Saturday, August 4, 2018

I Invented a Sport for MY #SciFi Novel

Our topic this week is whether we’ve ever created a game or sport for one of our books.

It’s not unusual in science fiction to develop a pastime for your characters, some larger and more dire than others – the Hunger Games, Rollerball, Ender’s Game, OASIS in Ready Player One, John Scalzi's 'Head On' or 'Brockian Ultra Cricket' from the brain of Douglas Adams. for example. I was always fascinated by the game of stars and comets in Andre Norton’s novels but alas she never gave us the rules.

In my novel  TRAPPED ON TALONQUE, I needed a reason for the local rulers to keep crash landed Special Forces soldier Nate Reilly and his men alive in the beginning of the adventure, and a challenge for them to overcome, so I developed the game of sapiche. It’s based in part on ritualistic ball games played centuries ago in Central and South America, in part on gladiatorial type contests in ancient Rome and owes a nod to the ritual combat the Aztecs would sometimes put captured warriors through, where they had no real chance of winning and saving their own lives but were forced to fight anyway. Sapiche is like all ball games – there’s passing, blocking, strategy, scoring….and very high stakes.  There’s also some double crossing along the way!  Not only the lives of Nate and his men were on the line, but also the fate of the beautiful alien sleeping beauty the locals regarded as a goddess.

In my ancient Egyptian paranormal romances, the characters play senet, and jackals and hounds, which were real games in the Egypt of thousands of years ago but no one knows the rules for sure now. There have been efforts to come up with some fairly reliable rules for the games, based on tomb paintings, ancient writings and how similar modern games are played, and I adhere to a mix of these ‘recreated’ guidelines. Mostly.

Of course the gods play their own version of senet with real people’s lives, which makes for some interesting events (and scenes for the books).

My own favorite team sport in our real world is NFL football, although with the increasing knowledge of the damage the concussions do, it’s harder and harder for me to watch with much enjoyment. I like a beautifully executed play where there’s a long pass caught and run for a touchdown, or a handoff situation where a brilliant runner makes his way through the field to the end zone. Or best of all if there’s an interception and a huge defensive player rumbles his way to a touchdown. Those are always fun and the guy is always so delighted.

I watch much MUCH less football than I used to years ago. Maybe I catch one game a week now, and don’t pay attention to all four quarters even then.

I used to love Scrabble, Risk and Parcheesi when the family all lived at home.

Here’s an excerpt from Trapped on Talonque, related to the game of sapiche:

“…the first ball shot from the middle circle. Kalgitr’s team got possession, the two blockers sending Atletl flying. The other team’s shooter drove straight down the field and made the point in one easy motion.
Nate was livid. “All right, dammit, they got one. We can’t give up any more. Faric, you were assigned to blocking him, remember? This is for real, people, not the damn scrimmage!”
Thom caught the next ball by reflex and passed off to Faric, who failed to redeem himself, losing the ball as he worked his way toward the goal. Atletl managed to steal it back as the opposing man was taking the shot, passed it across to Thom, who scored the point off the low five hole, right between the legs of a defender.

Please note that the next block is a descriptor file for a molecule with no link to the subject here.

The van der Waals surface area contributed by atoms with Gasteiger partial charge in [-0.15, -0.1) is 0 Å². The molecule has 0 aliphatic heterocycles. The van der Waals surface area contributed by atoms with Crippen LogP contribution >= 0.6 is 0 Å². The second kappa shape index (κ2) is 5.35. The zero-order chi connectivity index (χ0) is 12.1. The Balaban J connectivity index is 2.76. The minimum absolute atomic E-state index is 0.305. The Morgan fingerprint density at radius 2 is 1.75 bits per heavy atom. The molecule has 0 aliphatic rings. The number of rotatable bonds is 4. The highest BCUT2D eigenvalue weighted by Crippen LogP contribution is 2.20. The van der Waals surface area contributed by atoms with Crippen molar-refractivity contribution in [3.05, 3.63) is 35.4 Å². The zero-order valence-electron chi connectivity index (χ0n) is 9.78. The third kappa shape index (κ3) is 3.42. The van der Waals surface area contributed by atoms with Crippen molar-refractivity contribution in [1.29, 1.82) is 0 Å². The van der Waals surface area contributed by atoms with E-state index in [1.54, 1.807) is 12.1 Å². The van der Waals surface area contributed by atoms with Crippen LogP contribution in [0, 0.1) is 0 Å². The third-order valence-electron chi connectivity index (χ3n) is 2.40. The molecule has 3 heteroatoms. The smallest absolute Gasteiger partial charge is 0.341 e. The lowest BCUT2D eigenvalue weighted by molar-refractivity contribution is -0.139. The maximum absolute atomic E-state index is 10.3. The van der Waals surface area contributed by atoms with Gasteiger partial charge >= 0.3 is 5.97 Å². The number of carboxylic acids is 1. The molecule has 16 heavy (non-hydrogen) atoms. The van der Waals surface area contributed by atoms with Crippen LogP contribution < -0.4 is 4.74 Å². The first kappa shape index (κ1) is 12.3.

As the third ball emerged, Atletl tripped the man who’d tackled him earlier. The ball rolled free on the sand, and a mad pileup ensued, all eight men grabbing and kicking for possession. Nate came up with it and jerked free of the tangle of bodies. He took one step, hampered by an opposing player’s arms locked around his lower legs, as a Kalgitr player made a desperate grab. Falling, Nate passed to Faric, praying the man had gotten over his earlier jitters. Instead, their new recruit fumbled the ball away, and only a lightning dive by Atletl saved the point. He flicked the ball off to bounce against the far wall and into Thom’s sure hands. Thom again made the point.
“Two to one, not bad, but don’t ease up!” Nate shouted above the roar of the crowd. “Thom, Atletl, try to stall them.”
“What the seven hells? What are you going to do?” Thom yelled as Nate raced past him. “You’re going the wrong direction!”
“Changing the damn game plan. Just hold them!” Nate charged Faric. “I think you’re playing for the wrong team, you bastard. What did they offer you?”
The man shrank back until he stumbled against the painted wall of the court. “I play for you, warrior, for the goddess!”
“I don’t think so.”
Trying to sidle away, Faric mumbled, “They offered me life, win or lose.”
As Faric broke away and ran toward the entrance to the holding area, Nate launched himself into the air and landed a knockout blow with his left foot, coming down neatly on the other side of the traitor as Faric slumped to the sand in an unconscious heap.
“Get over here and block, dammit!” Thom’s desperate shout in Basic cut through the noise of the crowd.
Nate spun but was a few yards short of the action when the other team made their second point, going right through the overmatched Thom and Atletl.
“Are you out of your fucking mind?” Thom said in between breaths as he sprinted to the other end of the court, where the final, fatal ball flew out of a red-painted circle. “You cold-cocked our teammate?”
“He was a ringer. We’re safer without the chance of him interfering. Now play!”

For  more on the topic, here's a link to my post for AMAZING STORIES a while ago where I asked scifi romance authors about games and sports they'd created for their books.

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